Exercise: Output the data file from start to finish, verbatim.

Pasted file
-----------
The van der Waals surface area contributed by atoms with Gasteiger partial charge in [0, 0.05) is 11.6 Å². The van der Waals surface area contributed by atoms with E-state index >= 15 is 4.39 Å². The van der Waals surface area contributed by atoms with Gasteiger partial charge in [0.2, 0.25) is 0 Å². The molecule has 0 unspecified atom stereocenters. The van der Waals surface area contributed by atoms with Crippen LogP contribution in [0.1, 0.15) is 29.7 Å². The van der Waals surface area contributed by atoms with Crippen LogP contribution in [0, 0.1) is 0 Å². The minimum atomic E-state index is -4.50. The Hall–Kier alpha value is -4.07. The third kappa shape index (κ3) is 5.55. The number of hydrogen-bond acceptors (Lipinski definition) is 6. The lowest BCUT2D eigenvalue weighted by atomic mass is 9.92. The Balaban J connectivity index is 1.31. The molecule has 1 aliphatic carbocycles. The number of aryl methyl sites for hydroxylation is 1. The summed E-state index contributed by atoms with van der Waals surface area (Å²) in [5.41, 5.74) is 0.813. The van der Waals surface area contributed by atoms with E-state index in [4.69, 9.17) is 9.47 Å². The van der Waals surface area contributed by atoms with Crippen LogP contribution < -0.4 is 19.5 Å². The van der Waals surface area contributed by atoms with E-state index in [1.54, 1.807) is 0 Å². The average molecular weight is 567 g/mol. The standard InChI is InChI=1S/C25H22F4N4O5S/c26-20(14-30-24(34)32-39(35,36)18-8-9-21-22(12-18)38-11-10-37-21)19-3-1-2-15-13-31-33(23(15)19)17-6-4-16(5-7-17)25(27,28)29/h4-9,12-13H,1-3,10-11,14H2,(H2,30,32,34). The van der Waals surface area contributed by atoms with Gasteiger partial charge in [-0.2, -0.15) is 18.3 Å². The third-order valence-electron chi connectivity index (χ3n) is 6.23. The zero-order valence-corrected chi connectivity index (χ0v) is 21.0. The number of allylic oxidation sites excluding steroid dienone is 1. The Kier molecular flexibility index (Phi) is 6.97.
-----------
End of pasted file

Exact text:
The van der Waals surface area contributed by atoms with Gasteiger partial charge in [0, 0.05) is 11.6 Å². The van der Waals surface area contributed by atoms with E-state index >= 15 is 4.39 Å². The van der Waals surface area contributed by atoms with Gasteiger partial charge in [0.2, 0.25) is 0 Å². The molecule has 0 unspecified atom stereocenters. The van der Waals surface area contributed by atoms with Crippen LogP contribution in [0.1, 0.15) is 29.7 Å². The van der Waals surface area contributed by atoms with Crippen LogP contribution in [0, 0.1) is 0 Å². The minimum atomic E-state index is -4.50. The Hall–Kier alpha value is -4.07. The third kappa shape index (κ3) is 5.55. The number of hydrogen-bond acceptors (Lipinski definition) is 6. The lowest BCUT2D eigenvalue weighted by atomic mass is 9.92. The Balaban J connectivity index is 1.31. The molecule has 1 aliphatic carbocycles. The number of aryl methyl sites for hydroxylation is 1. The summed E-state index contributed by atoms with van der Waals surface area (Å²) in [5.41, 5.74) is 0.813. The van der Waals surface area contributed by atoms with E-state index in [4.69, 9.17) is 9.47 Å². The van der Waals surface area contributed by atoms with Crippen LogP contribution < -0.4 is 19.5 Å². The van der Waals surface area contributed by atoms with E-state index in [1.54, 1.807) is 0 Å². The average molecular weight is 567 g/mol. The standard InChI is InChI=1S/C25H22F4N4O5S/c26-20(14-30-24(34)32-39(35,36)18-8-9-21-22(12-18)38-11-10-37-21)19-3-1-2-15-13-31-33(23(15)19)17-6-4-16(5-7-17)25(27,28)29/h4-9,12-13H,1-3,10-11,14H2,(H2,30,32,34). The van der Waals surface area contributed by atoms with Gasteiger partial charge in [-0.2, -0.15) is 18.3 Å². The third-order valence-electron chi connectivity index (χ3n) is 6.23. The zero-order valence-corrected chi connectivity index (χ0v) is 21.0. The number of allylic oxidation sites excluding steroid dienone is 1. The Kier molecular flexibility index (Phi) is 6.97.